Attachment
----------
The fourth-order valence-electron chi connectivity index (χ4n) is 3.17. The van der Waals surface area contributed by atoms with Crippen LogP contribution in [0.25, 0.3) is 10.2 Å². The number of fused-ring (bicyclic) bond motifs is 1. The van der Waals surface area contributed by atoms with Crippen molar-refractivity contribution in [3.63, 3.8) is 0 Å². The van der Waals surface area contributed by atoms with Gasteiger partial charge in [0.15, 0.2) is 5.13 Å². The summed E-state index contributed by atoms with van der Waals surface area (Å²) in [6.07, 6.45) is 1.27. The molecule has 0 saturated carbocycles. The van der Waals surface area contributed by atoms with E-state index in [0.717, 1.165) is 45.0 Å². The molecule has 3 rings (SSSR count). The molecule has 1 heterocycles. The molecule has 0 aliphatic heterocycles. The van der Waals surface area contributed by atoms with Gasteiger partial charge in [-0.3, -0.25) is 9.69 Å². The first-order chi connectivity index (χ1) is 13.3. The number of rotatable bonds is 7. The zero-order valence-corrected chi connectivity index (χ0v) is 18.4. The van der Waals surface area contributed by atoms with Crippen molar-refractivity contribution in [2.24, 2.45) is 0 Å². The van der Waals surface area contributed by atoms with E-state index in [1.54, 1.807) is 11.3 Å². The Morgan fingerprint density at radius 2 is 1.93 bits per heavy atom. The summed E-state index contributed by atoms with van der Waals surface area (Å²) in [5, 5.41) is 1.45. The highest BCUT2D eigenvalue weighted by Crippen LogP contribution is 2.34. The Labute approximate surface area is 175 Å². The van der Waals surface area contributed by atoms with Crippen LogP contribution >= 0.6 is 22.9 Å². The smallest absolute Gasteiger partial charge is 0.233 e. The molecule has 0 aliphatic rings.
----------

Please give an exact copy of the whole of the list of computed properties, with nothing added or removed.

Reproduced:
The fourth-order valence-electron chi connectivity index (χ4n) is 3.17. The van der Waals surface area contributed by atoms with Crippen LogP contribution in [0.25, 0.3) is 10.2 Å². The number of fused-ring (bicyclic) bond motifs is 1. The van der Waals surface area contributed by atoms with Crippen molar-refractivity contribution in [3.63, 3.8) is 0 Å². The van der Waals surface area contributed by atoms with Gasteiger partial charge in [0.15, 0.2) is 5.13 Å². The summed E-state index contributed by atoms with van der Waals surface area (Å²) in [6.07, 6.45) is 1.27. The molecule has 0 saturated carbocycles. The van der Waals surface area contributed by atoms with E-state index in [0.717, 1.165) is 45.0 Å². The molecule has 3 rings (SSSR count). The molecule has 1 heterocycles. The molecule has 0 aliphatic heterocycles. The van der Waals surface area contributed by atoms with Gasteiger partial charge in [-0.3, -0.25) is 9.69 Å². The first-order chi connectivity index (χ1) is 13.3. The number of rotatable bonds is 7. The zero-order valence-corrected chi connectivity index (χ0v) is 18.4. The van der Waals surface area contributed by atoms with Crippen molar-refractivity contribution in [2.24, 2.45) is 0 Å². The van der Waals surface area contributed by atoms with E-state index in [1.54, 1.807) is 11.3 Å². The Morgan fingerprint density at radius 2 is 1.93 bits per heavy atom. The summed E-state index contributed by atoms with van der Waals surface area (Å²) in [5, 5.41) is 1.45. The highest BCUT2D eigenvalue weighted by Crippen LogP contribution is 2.34. The Labute approximate surface area is 175 Å². The van der Waals surface area contributed by atoms with Crippen LogP contribution >= 0.6 is 22.9 Å². The smallest absolute Gasteiger partial charge is 0.233 e. The molecule has 0 aliphatic rings.